The Whiskey Rebellion demonstrated that the new national government had the willingness and ability to suppress violent resistance to its laws. The whiskey excise remained difficult to collect, however. The whiskey tax was repealed after Thomas Jefferson's Republican Party, which opposed Hamilton's Federalist Party, came to power in 1800.
The government is ruled by the 10th house and its lord, as well as the Sun, as general indicator of the State and its leader, the President. The taxes imposed by the government affect the finances of the households. Hence, the sixth house and its lord become important for such matters.
In the SAMVA USA chart, it is the sign Aries that falls into the 10th house and its MT lord Mars thus becomes the 10th lord in the SAMVA USA chart. Mars is in its own sign Scorpio and the 5th house and is in mutual aspect with an exalted 1st lord Moon in Taurus and the 11th house. By itself, this means that Americans identify strongly with their own government and the government affairs would generally be expected to prosper. However, as Rahu is natally conjunct the Most Effective Point of the 10th house, material desires bring manipulations and deceptions into this field. We could also note that Rahu is the general indicator of intoxicants. Rahu also aspects and thus harms the 2nd house of wealth, the 4th house of communal harmony and 6th house of conflict. So, the manipulative tendencies are felt strongly in the national life. At the same time, Jupiter as 6th lord is in Scorpio and in aspect to the Moon. This aspect, while not harmful by itself, introduces tension into the identity of the country about financial matters and conflict. More so as Venus as 4th lord is placed in the 6th house and Ketu natally afflicts the 4th, introducing sudden and explosive upsets to the collective harmony. Ketu also aspects the 8th house of obstacles and endings, 10th house of government and foreign trade and 12th house of foreign matters, smuggling, losses, etc.. All told, the issues of government and taxation are a persistent source of debate, even occasional upset in the national life. The key protagonists tend to be isolated groups or individulas ruled by Ketu or vested interests or unethical business concerns ruled by Rahu.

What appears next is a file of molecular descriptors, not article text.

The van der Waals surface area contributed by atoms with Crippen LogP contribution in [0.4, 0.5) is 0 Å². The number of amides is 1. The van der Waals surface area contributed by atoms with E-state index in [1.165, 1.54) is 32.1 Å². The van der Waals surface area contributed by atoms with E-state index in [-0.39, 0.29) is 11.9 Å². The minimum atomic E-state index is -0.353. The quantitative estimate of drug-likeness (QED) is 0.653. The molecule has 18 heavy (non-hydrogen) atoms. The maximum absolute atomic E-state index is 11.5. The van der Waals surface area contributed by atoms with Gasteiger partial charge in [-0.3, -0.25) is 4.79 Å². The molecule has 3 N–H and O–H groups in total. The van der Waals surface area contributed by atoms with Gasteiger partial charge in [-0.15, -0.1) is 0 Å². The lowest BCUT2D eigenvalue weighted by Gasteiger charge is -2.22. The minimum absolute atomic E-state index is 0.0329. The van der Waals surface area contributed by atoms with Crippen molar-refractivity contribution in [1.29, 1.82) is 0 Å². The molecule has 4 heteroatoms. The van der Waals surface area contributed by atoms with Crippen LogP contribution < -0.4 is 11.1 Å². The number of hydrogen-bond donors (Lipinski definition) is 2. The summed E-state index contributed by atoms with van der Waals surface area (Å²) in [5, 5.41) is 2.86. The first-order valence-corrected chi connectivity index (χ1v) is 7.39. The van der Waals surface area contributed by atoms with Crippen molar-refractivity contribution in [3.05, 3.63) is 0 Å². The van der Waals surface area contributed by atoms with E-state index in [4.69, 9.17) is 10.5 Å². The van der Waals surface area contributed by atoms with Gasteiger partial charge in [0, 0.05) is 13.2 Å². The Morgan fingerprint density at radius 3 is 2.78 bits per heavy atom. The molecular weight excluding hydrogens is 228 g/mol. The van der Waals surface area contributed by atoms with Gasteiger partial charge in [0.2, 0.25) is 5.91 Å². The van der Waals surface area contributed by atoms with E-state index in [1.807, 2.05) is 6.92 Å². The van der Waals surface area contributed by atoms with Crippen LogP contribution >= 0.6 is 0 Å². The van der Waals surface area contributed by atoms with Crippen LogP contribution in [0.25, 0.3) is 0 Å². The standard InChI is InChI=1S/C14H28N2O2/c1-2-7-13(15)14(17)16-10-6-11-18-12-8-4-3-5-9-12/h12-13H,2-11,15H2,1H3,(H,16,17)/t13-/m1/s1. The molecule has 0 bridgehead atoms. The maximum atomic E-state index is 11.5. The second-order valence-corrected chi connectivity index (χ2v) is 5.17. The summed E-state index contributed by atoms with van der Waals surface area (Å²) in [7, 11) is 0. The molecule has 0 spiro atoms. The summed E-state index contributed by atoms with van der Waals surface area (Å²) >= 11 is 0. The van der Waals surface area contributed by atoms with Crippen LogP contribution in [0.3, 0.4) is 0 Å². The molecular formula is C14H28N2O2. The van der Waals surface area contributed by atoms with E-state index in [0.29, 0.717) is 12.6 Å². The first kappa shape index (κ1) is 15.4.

As for the insurrection, it is noteworthy that the Mars - Jupiter period was operating when it finally flared up in the Summer of 1794 and when it was summarily surpressed that same Autumn. Mars rules the 10th house of government and Jupiter is 6th lord of opposition and conflict. Both reside in the 5th house of creativity, speculation and are influenced by and influencing the Moon as 1st lord of self in the 11th house of income and aspirations. Natally, Jupiter and the 2nd lord Sun in the 7th house rule the taxing powers of the government.
Winter of 1790/91
The exise tax was proposed in December 1790 and became law in March 1791. The Moon-Venus period was operating from February 17, 1790 to October 19, 1791 when the Moon-Sun period began. The Venus sub-period is appropriate for the imposition of the first federal tax on a domestic product, which also caused consternation by the farmers producing the distilled liquor, which simmered until it burst out as open revolt a few years later.
In early 1794, transit Saturn was conjunct natal Rahu in the 10th house, and in opposition to natal Ketu. This is likely to have created a disturbance to the communal harmomy in the country that erupted in the summer when the stationary transit affkictions involving the first rate malefics took place in the chart.
Summer of 1794
The following aspects are shown with a 2° orb during the summer of 1794:
Sa_t H07 Ju_r 2°26'-6°21' Tau 6/13/94-7/21/94
Ra_t H05 Sa_r 28°39'-26°35' Can 6/11/94-9/05/94
Sa_r H05 Ke_t 28°39'-26°35' Cap 6/11/94-9/05/94
2. transit Rahu in Cancer in stationary aspect to natal Saturn, with the latter aspecting transit Ketu in Capricorn.
Autumn of 1794
During the crisis, transit stationary Ketu had become widely conjunct the strong Sun in the chart, adding to the political pressure on the President. On September 30, the US President showed his presidential authority when transit 2nd lord Sun and transit 3rd lord Mercury were conjunct the MEP of the 3rd house of initiative. On October 23, transit Ketu in normal retrograde motion became exactly conjunct the natal Sun and by end October had passed out of the 1° orb. Because of this, we can assume that most of the tension on the authority of the State and the President had died as the month of November began.
It is interesting to note that the whiskey tax was repealed immediately after the Rahu major period began on April 19, 1799.
The Whiskey Rebellion can be traced back to new taxation on distilled liquor in the Winter of 1790/91 when the Venus sub-period was operarting. The open revolt broke out during the Mars major period and Jupiter sub-period. While the taxing powers of the US government were put to the test, the government easily withstood the challenge. There were only a few casualties. Moreover, tax evasion became a problem in the wake of the rebellion. As soon as the Rahu major period dawned, the tax on the domestic production of Whiskey was repealed, signalling a temporary victory by the vested interests. Interestingly, as has been shown in the article Boom bust and war, distilled liquor again became a national issue during the second major period of Rahu from 1919 to 1937.
 Wikipedia: The Whiskey Rebellion